I’ve encouraged the congregation I serve to study the book of Acts for the next several weeks. This study is centered on the early church’s use of prayer. As we read through the book of Acts, we might discover that the early church was a people devoted to prayer. There are so many instances of prayer in Acts (2:42, 6:4-6, 10:9, 13:3, 28:8) which conducts itself like a prayer journal for the early church.
The importance of prayer for the disciples is seen in Acts 1.
Luke picks up the story right where he left off in his previous book, the Gospel of Luke. In the introduction, we see Jesus ascend and teaching the disciples that they will receive the Spirit of God. The story transitions though, towards the disciples and the life of the early church. Acts teaches us about what the Disciples and Church are up to, now that Jesus is raised from the dead and ascended to the throne of God.
At first, they can’t help but stare up in the sky, but some white robed men told them that Jesus will return as he left. Suggesting that they won’t know when Jesus will come back, so don’t spend the rest of your life staring up!
In 1:12, the disciples make a hop, skip and jump, a mile and a half away journey to the Mount of Olives. When they entered the city, they went to the room upstairs where they were staying. The same disciples minus Judas, introduced in Luke 6:14-16, plus many others, including women and Jesus’ own mother, gathered together and devoted themselves to prayer.
Our first instance of prayer in the book of Acts, comes off the tails of the risen and ascended Jesus. What will come of this ragtag group of believers in Jesus? About 120 people are there. A great first start to a church, for sure. What are they to do? What would God want of them?
Some of them like looking up, hoping that Jesus would return. The white robed men rhetorically suggest that it isn’t about looking up. Jesus will come back as he left.
Thus, the activity goes from looking up, and transitions towards prayer. In one single verse, we see the great Christian hope of prayer.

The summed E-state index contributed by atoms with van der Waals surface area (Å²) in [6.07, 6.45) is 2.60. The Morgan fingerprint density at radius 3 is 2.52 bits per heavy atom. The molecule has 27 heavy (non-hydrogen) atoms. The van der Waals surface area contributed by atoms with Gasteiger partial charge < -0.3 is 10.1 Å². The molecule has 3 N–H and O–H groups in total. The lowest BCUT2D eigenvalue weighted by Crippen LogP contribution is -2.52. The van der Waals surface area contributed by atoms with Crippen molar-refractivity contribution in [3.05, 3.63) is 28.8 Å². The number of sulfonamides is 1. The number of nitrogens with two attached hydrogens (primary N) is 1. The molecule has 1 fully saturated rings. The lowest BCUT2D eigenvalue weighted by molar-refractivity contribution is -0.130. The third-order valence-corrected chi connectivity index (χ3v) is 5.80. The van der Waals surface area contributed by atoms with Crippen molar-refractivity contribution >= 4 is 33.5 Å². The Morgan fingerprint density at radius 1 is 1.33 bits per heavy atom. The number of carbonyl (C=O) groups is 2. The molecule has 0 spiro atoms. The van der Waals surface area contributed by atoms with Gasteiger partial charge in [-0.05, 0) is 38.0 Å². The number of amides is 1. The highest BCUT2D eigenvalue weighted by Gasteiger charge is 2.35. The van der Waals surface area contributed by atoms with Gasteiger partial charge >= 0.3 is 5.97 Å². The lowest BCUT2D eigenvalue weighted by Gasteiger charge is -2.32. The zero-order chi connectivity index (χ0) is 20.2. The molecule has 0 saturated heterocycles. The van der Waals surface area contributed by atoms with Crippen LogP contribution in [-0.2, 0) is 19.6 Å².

The people leave the city of Jerusalem, arrive in the Mount of Olives, and devote themselves to prayer. The church transitions from hoping for the Messiah, to recognizing, “We had him here with us” (That’s what Peter will highlight in the following verses). Now that they had their Messiah, and he will return as he left, unexpectedly and at his own volition. The disciples bow in prayer.
From standing and gazing, the disciples now have a posture of prayer.
It’s a transition we all need, and will all go through as Christians. As we gaze and wonder at the beauty, grace, mercy and love revealed us in Jesus. As we find ourselves longing and gazing for the return of Jesus as well, I suggest we heed the advice of the two robed men. “Why do you look up?” and I suggest, “When you can kneel in prayer?” The transition should be a natural one for Christians. We now have access to God the Father, through the Son Jesus Christ. Why look for the return of Jesus when we can share with him and talk to him today?
Why stare to the sky when you can kneel in prayer? Be a people, devoted to prayer this day.
My prayer for us:
Lord, teach us to pray like the early church, in an earnest daily devotion for your will to be done on earth as it is in heaven.